© Damen, 2002
"Of all the devices that can add humanity to your writing, the direct quotation is the most overused. A newspaper sports story or a traditional news feature may contain a direct quote in every other paragraph, a practice that usually produces a parade of inane or merely dull utterances."
--Jack Hart, A Writer's Coach (2006)
Do not quote someone else's work extensively. One sentence (ten to twenty words) drawn from a book or article is usually enough to show your idea has general merit and is grounded in scholarly consensus. Beyond that, paraphrase others' words. That is, restate their words in your own. It is important that you maintain ownership of the thoughts you express in your papers, even if they are built upon someone else's (see Plagiarism, below).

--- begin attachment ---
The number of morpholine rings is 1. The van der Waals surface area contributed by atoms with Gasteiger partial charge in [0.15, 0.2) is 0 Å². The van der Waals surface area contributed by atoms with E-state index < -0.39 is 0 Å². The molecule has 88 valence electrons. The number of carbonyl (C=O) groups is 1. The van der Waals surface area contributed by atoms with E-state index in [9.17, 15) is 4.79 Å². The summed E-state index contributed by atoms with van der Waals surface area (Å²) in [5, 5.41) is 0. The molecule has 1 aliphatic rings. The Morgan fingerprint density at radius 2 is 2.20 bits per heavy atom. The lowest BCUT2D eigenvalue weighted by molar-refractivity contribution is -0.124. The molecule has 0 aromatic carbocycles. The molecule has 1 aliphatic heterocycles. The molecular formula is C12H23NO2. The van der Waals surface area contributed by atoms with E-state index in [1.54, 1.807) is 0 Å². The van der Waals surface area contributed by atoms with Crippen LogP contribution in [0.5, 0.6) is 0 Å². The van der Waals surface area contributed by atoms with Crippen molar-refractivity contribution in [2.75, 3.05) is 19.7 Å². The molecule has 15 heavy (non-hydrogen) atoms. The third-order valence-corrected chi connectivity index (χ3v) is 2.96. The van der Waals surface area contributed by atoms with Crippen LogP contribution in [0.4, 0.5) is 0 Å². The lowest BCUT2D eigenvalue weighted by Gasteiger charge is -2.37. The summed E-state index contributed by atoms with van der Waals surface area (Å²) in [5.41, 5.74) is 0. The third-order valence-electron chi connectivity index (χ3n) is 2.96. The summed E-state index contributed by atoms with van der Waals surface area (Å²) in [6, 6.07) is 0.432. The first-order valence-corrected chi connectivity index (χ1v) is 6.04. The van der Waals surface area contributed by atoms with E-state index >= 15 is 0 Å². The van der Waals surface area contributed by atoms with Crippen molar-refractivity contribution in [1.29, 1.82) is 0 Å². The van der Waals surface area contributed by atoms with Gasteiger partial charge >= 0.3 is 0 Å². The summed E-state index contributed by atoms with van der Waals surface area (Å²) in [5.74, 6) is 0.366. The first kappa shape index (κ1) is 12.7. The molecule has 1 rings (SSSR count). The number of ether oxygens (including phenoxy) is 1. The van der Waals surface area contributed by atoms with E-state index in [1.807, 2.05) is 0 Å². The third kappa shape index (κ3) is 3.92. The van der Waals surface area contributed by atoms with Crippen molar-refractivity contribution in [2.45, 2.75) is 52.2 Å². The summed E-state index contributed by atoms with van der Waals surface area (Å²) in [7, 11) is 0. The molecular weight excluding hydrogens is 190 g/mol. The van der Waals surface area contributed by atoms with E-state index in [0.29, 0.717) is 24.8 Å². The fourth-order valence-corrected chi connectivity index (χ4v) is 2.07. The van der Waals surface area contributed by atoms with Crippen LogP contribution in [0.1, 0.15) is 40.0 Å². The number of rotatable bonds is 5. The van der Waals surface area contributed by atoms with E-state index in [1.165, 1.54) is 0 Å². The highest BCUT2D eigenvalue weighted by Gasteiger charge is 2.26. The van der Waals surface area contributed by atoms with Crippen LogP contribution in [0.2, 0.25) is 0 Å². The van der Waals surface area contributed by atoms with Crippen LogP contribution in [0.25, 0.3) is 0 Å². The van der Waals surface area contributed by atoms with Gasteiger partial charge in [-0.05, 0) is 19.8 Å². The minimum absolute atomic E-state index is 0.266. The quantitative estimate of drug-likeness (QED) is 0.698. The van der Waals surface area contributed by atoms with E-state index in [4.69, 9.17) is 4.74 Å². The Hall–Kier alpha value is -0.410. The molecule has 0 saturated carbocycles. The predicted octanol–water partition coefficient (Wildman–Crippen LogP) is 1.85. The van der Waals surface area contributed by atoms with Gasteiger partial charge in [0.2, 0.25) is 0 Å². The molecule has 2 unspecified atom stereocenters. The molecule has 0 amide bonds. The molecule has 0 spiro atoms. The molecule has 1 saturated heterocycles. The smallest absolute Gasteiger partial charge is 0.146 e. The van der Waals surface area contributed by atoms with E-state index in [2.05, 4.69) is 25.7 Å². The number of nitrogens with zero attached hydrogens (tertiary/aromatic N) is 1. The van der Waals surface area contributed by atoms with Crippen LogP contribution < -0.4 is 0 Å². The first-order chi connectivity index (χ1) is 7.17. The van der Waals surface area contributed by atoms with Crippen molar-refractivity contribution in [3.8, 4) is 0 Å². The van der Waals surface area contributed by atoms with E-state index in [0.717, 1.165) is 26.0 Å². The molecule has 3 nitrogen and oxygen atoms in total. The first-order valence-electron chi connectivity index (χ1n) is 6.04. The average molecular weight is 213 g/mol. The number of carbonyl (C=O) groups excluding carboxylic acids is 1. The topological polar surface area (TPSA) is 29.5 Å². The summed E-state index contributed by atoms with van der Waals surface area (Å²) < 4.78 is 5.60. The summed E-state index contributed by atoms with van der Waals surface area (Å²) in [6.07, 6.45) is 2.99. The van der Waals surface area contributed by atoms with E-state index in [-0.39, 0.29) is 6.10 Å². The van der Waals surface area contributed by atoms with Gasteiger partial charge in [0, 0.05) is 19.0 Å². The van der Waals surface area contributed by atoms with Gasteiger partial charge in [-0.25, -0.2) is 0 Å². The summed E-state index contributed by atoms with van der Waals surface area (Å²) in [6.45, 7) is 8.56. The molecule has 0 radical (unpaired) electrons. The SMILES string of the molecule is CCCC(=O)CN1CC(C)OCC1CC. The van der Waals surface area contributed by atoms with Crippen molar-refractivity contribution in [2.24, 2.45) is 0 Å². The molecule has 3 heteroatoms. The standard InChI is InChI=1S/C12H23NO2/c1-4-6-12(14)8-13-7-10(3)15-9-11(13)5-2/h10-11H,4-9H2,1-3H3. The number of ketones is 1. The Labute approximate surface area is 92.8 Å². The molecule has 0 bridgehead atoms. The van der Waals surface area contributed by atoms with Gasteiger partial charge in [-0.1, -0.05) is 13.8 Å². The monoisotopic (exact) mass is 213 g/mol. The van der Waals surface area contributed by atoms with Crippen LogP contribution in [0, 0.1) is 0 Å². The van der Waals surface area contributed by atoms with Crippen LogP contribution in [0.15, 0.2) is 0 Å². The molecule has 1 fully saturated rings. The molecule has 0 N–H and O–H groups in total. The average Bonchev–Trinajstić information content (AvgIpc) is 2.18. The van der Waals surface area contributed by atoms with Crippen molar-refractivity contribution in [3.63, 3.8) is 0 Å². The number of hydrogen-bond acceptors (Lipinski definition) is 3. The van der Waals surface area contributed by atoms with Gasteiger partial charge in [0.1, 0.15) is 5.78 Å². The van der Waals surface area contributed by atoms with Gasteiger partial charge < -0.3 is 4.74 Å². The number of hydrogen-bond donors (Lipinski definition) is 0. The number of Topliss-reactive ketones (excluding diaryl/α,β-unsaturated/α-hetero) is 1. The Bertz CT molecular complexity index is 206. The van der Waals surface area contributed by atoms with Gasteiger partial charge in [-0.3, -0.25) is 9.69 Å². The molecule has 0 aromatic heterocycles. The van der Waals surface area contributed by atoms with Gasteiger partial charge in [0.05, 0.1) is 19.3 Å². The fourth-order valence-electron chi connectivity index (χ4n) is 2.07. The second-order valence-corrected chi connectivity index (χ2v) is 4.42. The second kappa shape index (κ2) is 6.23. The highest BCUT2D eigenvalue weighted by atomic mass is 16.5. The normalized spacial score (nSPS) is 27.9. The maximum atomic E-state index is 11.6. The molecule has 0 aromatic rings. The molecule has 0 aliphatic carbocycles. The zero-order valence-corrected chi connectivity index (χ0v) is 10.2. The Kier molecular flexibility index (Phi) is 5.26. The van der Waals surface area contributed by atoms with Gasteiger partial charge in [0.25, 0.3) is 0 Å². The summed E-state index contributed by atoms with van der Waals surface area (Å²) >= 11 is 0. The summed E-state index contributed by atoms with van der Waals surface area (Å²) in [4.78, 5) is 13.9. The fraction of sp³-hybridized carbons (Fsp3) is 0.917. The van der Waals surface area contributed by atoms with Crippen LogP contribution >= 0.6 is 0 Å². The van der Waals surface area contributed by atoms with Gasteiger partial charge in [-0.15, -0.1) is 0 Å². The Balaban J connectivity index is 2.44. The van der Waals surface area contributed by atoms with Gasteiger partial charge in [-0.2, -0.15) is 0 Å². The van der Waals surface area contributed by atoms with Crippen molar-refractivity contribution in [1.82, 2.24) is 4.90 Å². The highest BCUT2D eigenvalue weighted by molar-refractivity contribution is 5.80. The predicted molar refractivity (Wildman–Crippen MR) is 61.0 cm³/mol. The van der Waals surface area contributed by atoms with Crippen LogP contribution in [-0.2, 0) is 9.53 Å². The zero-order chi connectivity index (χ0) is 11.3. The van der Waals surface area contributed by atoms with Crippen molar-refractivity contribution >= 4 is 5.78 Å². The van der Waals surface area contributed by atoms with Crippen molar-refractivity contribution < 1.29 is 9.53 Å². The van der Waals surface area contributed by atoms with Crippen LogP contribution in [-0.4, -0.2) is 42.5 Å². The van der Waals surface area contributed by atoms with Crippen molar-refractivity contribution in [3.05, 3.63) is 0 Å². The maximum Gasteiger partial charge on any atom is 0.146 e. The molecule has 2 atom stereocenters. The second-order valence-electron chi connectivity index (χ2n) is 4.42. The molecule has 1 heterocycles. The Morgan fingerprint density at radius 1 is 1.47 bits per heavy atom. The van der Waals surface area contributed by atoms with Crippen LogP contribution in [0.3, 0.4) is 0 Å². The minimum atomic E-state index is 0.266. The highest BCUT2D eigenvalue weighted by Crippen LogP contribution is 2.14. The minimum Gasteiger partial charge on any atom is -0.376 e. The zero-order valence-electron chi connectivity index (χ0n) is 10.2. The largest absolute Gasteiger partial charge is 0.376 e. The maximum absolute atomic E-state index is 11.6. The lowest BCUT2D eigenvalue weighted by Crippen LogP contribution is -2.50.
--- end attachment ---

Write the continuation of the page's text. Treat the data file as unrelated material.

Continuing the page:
Understand this, too, please. If you quote another's words at length, I won't
subtract points from your paper, but I won't give you credit for them either.
I'll attribute what's good in your paper to Benjamin Franklin or whomever you
quote. And, believe me, people like Benjamin Franklin don't need any more credit
on their papers and you do. The point here is, formulate your own ideas and
do your own work.
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